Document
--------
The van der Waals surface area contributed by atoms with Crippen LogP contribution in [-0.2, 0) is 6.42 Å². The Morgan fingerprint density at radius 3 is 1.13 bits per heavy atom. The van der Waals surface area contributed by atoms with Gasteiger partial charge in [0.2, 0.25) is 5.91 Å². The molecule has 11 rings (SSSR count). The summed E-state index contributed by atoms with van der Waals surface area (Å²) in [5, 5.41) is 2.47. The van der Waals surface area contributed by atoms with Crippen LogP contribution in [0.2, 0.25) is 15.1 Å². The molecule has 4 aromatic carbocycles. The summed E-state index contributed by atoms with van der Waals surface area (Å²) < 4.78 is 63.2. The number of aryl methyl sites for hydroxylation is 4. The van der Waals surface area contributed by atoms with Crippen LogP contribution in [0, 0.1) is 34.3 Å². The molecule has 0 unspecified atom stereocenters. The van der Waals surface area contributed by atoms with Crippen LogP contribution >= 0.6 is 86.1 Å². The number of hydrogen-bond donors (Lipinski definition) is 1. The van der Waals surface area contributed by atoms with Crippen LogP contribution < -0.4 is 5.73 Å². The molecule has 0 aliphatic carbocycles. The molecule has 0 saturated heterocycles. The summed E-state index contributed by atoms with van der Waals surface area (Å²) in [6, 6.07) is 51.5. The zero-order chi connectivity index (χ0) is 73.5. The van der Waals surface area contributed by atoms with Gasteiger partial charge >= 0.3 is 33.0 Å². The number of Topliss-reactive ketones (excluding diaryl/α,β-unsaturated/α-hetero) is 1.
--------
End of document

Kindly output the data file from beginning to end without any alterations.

The van der Waals surface area contributed by atoms with Crippen LogP contribution in [-0.2, 0) is 6.42 Å². The Morgan fingerprint density at radius 3 is 1.13 bits per heavy atom. The van der Waals surface area contributed by atoms with Gasteiger partial charge in [0.2, 0.25) is 5.91 Å². The molecule has 11 rings (SSSR count). The summed E-state index contributed by atoms with van der Waals surface area (Å²) in [5, 5.41) is 2.47. The van der Waals surface area contributed by atoms with Crippen LogP contribution in [0.2, 0.25) is 15.1 Å². The molecule has 4 aromatic carbocycles. The summed E-state index contributed by atoms with van der Waals surface area (Å²) < 4.78 is 63.2. The number of aryl methyl sites for hydroxylation is 4. The van der Waals surface area contributed by atoms with Crippen LogP contribution in [0, 0.1) is 34.3 Å². The molecule has 0 unspecified atom stereocenters. The van der Waals surface area contributed by atoms with Crippen LogP contribution >= 0.6 is 86.1 Å². The number of hydrogen-bond donors (Lipinski definition) is 1. The van der Waals surface area contributed by atoms with Crippen LogP contribution < -0.4 is 5.73 Å². The molecule has 0 aliphatic carbocycles. The molecule has 0 saturated heterocycles. The summed E-state index contributed by atoms with van der Waals surface area (Å²) in [6, 6.07) is 51.5. The zero-order chi connectivity index (χ0) is 73.5. The van der Waals surface area contributed by atoms with Gasteiger partial charge >= 0.3 is 33.0 Å². The number of Topliss-reactive ketones (excluding diaryl/α,β-unsaturated/α-hetero) is 1.